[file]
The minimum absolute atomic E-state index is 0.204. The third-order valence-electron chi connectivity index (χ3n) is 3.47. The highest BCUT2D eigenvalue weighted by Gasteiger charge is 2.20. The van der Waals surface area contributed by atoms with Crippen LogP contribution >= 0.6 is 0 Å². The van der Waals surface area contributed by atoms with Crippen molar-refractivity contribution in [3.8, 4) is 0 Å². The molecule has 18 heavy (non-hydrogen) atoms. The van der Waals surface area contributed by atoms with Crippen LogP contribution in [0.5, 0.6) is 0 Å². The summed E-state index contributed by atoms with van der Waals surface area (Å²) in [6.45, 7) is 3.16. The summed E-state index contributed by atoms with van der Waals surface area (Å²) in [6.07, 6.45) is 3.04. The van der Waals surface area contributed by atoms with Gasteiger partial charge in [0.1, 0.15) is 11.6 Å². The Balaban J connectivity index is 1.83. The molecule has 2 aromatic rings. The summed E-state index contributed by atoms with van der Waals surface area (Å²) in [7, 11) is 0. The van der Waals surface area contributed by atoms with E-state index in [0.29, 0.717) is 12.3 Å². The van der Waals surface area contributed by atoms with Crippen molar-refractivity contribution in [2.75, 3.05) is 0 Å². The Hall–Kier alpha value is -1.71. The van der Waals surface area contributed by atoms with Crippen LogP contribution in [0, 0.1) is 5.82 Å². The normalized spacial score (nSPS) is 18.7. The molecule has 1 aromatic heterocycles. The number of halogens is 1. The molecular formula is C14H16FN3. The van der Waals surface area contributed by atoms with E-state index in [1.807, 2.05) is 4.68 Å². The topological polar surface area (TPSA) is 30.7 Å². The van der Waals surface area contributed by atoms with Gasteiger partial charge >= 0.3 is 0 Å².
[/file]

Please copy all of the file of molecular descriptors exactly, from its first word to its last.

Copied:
The minimum absolute atomic E-state index is 0.204. The third-order valence-electron chi connectivity index (χ3n) is 3.47. The highest BCUT2D eigenvalue weighted by Gasteiger charge is 2.20. The van der Waals surface area contributed by atoms with Crippen LogP contribution >= 0.6 is 0 Å². The van der Waals surface area contributed by atoms with Crippen molar-refractivity contribution in [3.8, 4) is 0 Å². The molecule has 18 heavy (non-hydrogen) atoms. The van der Waals surface area contributed by atoms with Crippen LogP contribution in [0.5, 0.6) is 0 Å². The summed E-state index contributed by atoms with van der Waals surface area (Å²) in [6.45, 7) is 3.16. The summed E-state index contributed by atoms with van der Waals surface area (Å²) in [6.07, 6.45) is 3.04. The van der Waals surface area contributed by atoms with Gasteiger partial charge in [0.1, 0.15) is 11.6 Å². The Balaban J connectivity index is 1.83. The molecule has 2 aromatic rings. The summed E-state index contributed by atoms with van der Waals surface area (Å²) in [7, 11) is 0. The van der Waals surface area contributed by atoms with E-state index in [0.29, 0.717) is 12.3 Å². The van der Waals surface area contributed by atoms with Crippen molar-refractivity contribution in [2.75, 3.05) is 0 Å². The Hall–Kier alpha value is -1.71. The van der Waals surface area contributed by atoms with Crippen LogP contribution in [0, 0.1) is 5.82 Å². The normalized spacial score (nSPS) is 18.7. The molecule has 1 aromatic heterocycles. The number of halogens is 1. The molecular formula is C14H16FN3. The van der Waals surface area contributed by atoms with E-state index in [1.807, 2.05) is 4.68 Å². The topological polar surface area (TPSA) is 30.7 Å². The van der Waals surface area contributed by atoms with Gasteiger partial charge >= 0.3 is 0 Å².